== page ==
Founded in 2014, Sandows is a deceptively small business. An East London cold brew coffee company, we have nationwide distribution and a decent reputation which can, at times, precede us. In reality, the team pulls the phone-fumble-voice-change “let me just pass you to Marketing” trick on a daily basis! As a startup, we’ve learnt that it’s in failure where the street-smart lessons lie so we sat down with co-founder Hugh, to discuss what he’s learnt the hard way.
The curse of not having enough competition – carving out a market and staying true to your product.
Starting in 2014, Sandows was the first British cold brew coffee. But as we found out, little competition isn’t necessarily as great as it may appear.
As the first people to bring cold brew coffee to the UK, the Sandows team pitched cold brew to a fresh market. Converting something from trendy to mainstream is difficult to pull off on your own and we’re still working on carving out our niche. Plus, when people have nothing to compare you to, how do they decide you’re the taste they like the best?
Losing focus can also be a slippery slope. In pursuit of trying to develop our nascent category, Sandows has looked to new product development to have a bigger presence in the wider drinks market. This meant that, at times, we’ve risked losing focus on our original product. We realised that people see us first and foremost as Sandows cold brew, so nowadays we prefer to stay true our roots and push cold brew 100%.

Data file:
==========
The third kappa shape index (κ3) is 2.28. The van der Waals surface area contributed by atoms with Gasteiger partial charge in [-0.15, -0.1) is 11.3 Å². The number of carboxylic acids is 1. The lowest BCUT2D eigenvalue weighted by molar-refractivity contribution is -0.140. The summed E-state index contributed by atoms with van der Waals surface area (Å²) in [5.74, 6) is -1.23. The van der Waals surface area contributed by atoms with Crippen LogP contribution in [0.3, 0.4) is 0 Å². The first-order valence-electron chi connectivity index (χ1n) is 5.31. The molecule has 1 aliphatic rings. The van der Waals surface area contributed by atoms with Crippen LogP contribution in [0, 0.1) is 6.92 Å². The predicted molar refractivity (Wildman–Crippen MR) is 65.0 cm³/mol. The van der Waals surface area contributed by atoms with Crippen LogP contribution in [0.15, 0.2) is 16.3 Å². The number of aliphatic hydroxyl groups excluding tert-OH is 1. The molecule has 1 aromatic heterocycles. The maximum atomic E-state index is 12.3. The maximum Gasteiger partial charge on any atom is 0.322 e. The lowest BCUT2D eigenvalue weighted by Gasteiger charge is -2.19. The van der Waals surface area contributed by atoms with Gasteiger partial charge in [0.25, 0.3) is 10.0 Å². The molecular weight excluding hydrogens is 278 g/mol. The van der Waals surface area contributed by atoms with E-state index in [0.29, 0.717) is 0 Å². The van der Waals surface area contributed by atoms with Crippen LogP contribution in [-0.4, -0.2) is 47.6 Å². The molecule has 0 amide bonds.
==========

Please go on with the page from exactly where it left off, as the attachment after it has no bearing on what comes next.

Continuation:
The lesson? There’s huge value in having other people who are helping you carve out a new market, just stay focused on your main thing and make sure your product is better.
All that glitters is not gold - don’t jump the gun.
Sandows was lucky to get picked up by some big retailers early on. Within our first year, we were picked up by M&S and more recently, Sainsbury’s. However, this didn’t change the fact that we were still a team of three/ four with no experience managing national grocery listings. Without the know-how on how to mobilise our limited marketing budget and little in-store influence, you could say that maintaining our rate of sale was always going to be tricky. Now we think harder about what our business can realistically support before chasing shiny opportunities, especially in new channels.
The lesson? Know your business and what it’s ready for, not every opportunity comes at the perfect time.
Love your haters: listen carefully to those who don’t like you.
It’s easy to listen to those who love your product. But take a tip from us and pay much closer attention to those who are passing you up. You’ll learn a lot more about how to improve from someone who isn’t interested in your product, than fans who gas you up with tweets and appreciation. Even more difficult is to observe what people aren’t telling you and the signals they give off – super important when it comes to packaging on the shelf. People won’t always know why something doesn’t jump out at them, but they’ll know when it’s been improved.
The lesson? Put aside your ego and really try to understand what people want.
THE GOLDEN NUGGET.
Becoming an entrepreneur and running your own business is about freedom: you get to play by your own rules. But, as opportunities come along its easy to get distracted. Ego, money, and shiny opportunities for social validation can steer you off course. At the end of the day, freedom comes from a business which is financially stable and this can be achieved through a multitude of routes. So know your business, remember your main aim, and never lose sight of the freedom that makes it all worth it!